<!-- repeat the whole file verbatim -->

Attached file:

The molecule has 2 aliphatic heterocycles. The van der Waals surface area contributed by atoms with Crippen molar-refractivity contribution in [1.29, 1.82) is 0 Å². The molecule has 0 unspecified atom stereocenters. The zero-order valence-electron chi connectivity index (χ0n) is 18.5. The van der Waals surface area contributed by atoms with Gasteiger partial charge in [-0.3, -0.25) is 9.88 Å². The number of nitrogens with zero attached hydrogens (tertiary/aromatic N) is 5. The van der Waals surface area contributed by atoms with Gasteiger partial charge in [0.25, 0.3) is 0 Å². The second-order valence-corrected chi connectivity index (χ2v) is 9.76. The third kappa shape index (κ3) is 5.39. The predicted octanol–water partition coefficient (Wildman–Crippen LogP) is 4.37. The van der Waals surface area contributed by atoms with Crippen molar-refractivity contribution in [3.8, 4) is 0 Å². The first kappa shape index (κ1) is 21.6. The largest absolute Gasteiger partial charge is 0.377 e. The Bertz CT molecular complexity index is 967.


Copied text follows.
The molecule has 2 aliphatic heterocycles. The van der Waals surface area contributed by atoms with Crippen molar-refractivity contribution in [1.29, 1.82) is 0 Å². The molecule has 0 unspecified atom stereocenters. The zero-order valence-electron chi connectivity index (χ0n) is 18.5. The van der Waals surface area contributed by atoms with Gasteiger partial charge in [-0.3, -0.25) is 9.88 Å². The number of nitrogens with zero attached hydrogens (tertiary/aromatic N) is 5. The van der Waals surface area contributed by atoms with Gasteiger partial charge in [0.25, 0.3) is 0 Å². The second-order valence-corrected chi connectivity index (χ2v) is 9.76. The third kappa shape index (κ3) is 5.39. The predicted octanol–water partition coefficient (Wildman–Crippen LogP) is 4.37. The van der Waals surface area contributed by atoms with Crippen molar-refractivity contribution in [3.8, 4) is 0 Å². The first kappa shape index (κ1) is 21.6. The largest absolute Gasteiger partial charge is 0.377 e. The Bertz CT molecular complexity index is 967.